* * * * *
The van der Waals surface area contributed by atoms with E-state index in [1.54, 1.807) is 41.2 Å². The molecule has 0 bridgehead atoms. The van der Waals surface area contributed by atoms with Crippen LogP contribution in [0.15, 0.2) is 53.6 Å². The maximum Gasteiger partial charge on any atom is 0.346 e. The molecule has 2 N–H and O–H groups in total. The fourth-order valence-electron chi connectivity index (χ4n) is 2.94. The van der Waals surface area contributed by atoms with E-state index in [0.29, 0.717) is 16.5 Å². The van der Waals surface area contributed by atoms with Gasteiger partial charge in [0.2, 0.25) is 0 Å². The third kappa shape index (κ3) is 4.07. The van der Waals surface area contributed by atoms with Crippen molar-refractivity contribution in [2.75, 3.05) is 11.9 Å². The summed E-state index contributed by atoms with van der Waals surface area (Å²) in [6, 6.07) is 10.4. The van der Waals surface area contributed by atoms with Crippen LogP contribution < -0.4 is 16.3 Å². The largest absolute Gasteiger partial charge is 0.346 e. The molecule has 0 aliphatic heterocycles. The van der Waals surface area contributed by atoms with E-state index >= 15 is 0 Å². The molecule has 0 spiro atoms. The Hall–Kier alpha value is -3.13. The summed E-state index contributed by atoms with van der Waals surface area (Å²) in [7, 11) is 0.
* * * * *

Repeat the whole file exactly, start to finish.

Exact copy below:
The van der Waals surface area contributed by atoms with E-state index in [1.54, 1.807) is 41.2 Å². The molecule has 0 bridgehead atoms. The van der Waals surface area contributed by atoms with Crippen LogP contribution in [0.15, 0.2) is 53.6 Å². The maximum Gasteiger partial charge on any atom is 0.346 e. The molecule has 2 N–H and O–H groups in total. The fourth-order valence-electron chi connectivity index (χ4n) is 2.94. The van der Waals surface area contributed by atoms with E-state index in [0.29, 0.717) is 16.5 Å². The van der Waals surface area contributed by atoms with Gasteiger partial charge in [0.2, 0.25) is 0 Å². The third kappa shape index (κ3) is 4.07. The van der Waals surface area contributed by atoms with Crippen molar-refractivity contribution in [2.75, 3.05) is 11.9 Å². The summed E-state index contributed by atoms with van der Waals surface area (Å²) in [6, 6.07) is 10.4. The van der Waals surface area contributed by atoms with Crippen LogP contribution < -0.4 is 16.3 Å². The largest absolute Gasteiger partial charge is 0.346 e. The molecule has 0 aliphatic heterocycles. The van der Waals surface area contributed by atoms with E-state index >= 15 is 0 Å². The molecule has 0 spiro atoms. The Hall–Kier alpha value is -3.13. The summed E-state index contributed by atoms with van der Waals surface area (Å²) in [7, 11) is 0.